New Zealand: the road to Queenstown

Another early start on a cold frosty morning to drive back down Highway 94 and then over to Queenstown. Milford Sound is a good place for dark skies as there is very little light pollution. Although I have been in the southern hemisphere numerous times, I always find the stars in the southern sky a little disorientating. The car thermometer read zero for most of the icy road down to Te Anau where we were accompanied by misty mountains and frosty leaves.


We had to drive carefully in order not to end up in in a ditch like one vehicle we passed with emergency services in attendance. We had stopped at one layby to look at the view and noticed two Kea on another car. They appeared to be trying to eat the rubber seals. I told the two women in the car that our squirrels chew the lead flashing on the roof for no obvious reason. I was quite pleased to get a shot of them as we had seen several Kea but they had all disappeared very quickly. I am still trying to identify all the raptors we have seen feeding on road kill.


At Te Anau we stopped for a coffee and then turned towards Queenstown. The sun had at last come out and the thermometer started to rise a little.

Our picnic lunch was eaten by Lake Wakatipu and then we endured the major roadworks around the construction of a new bridge into Queenstown. It was quite strange to be back among the crowds on a Friday afternoon in this busy town. It is a major base for winter sports and there were a lot of young people around. There are numerous outdoor retailers and obviously some wealth around as there is also a Louis Vuitton store. Needless to say we did not need to do any shopping but chose a walk around the garden peninsula instead. There we discovered a new sport. We had spotted a few people throwing frisbees and coming across one in the undergrowth, had assumed it was lost. We shouted over to the nearest family who told us to leave it which was a bit mystifying. We saw a few more lying on the ground, seemingly abandoned further on, but it was not until we left the park that I saw a notice saying that Disc Golf had been played there since the 1990s.

Some people thought it was warm enough to sit on the beach but it was not warm enough for me.

Fortunately our hotel is out of town a bit and fairly quiet for relaxing in before tomorrow’s journey.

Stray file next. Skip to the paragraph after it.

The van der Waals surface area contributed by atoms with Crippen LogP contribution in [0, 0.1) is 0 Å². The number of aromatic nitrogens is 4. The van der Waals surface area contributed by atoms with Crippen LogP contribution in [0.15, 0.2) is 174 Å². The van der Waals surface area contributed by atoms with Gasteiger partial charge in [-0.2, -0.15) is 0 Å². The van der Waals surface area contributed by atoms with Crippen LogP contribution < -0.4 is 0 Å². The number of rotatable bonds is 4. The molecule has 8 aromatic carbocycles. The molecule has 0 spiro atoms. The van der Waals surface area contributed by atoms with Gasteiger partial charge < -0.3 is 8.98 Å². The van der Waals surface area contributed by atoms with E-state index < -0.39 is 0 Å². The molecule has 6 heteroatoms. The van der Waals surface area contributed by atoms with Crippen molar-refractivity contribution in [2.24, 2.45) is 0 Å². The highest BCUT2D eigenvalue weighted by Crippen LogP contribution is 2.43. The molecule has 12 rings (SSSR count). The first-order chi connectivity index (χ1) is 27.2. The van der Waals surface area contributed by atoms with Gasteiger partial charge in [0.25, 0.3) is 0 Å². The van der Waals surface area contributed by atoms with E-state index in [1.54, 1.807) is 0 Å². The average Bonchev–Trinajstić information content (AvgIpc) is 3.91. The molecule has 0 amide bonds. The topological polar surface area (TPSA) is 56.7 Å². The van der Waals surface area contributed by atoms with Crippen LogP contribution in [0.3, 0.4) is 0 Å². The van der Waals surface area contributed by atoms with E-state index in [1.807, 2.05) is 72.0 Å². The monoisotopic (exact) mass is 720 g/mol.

New Zealand: Milford Sound

We were up before sunrise on a frosty morning to get on an early cruise on the Sound much of which was still in shadow.


It is the low season but even so, numerous coach tours arrive for the middle of the day cruises and an early start is advised. We were on a small boat with only around 20 people on board so no great crush to see what was going on or take photographs. We had a nature guide with us who provided a lot of interesting information on the geology, natural history and the settlement from the earliest Maori settlers to more modern times. The entrance to the Sound from the Tasman Sea is so narrow that even Captain Cook did not spot it when he was sailing by. Rudyard Kipling called it the eigth wonder of the world.

We could not have picked a better day weather-wise and my anxieties about rain were rapidly abolished. It was cold with a clear sky and hardly any wind at all. There are two waterfalls, the Bowen and Stirling. Some people got very close to the latter but I stayed well clear of the spray with my camera.


Even the boats are dwarfed by the vast cliffs.

There were a few New Zealand Fur Seals on the rocks but no dolphins or penguins seen on this trip.

At Fraser Cove, we were dropped off at the Discovery Centre where you descend into a submerged cylindrical room with views all around of the deep water with corals, fish, sea anemones, cucumbers and all sorts of other sea life. You can even sometimes spot a conger eel but we did not. If you do not dive it is a great way of experiencing life deep underwater. Back at our cabin we had a relaxing afternoon and this Weka decided to pay us a visit on the deck.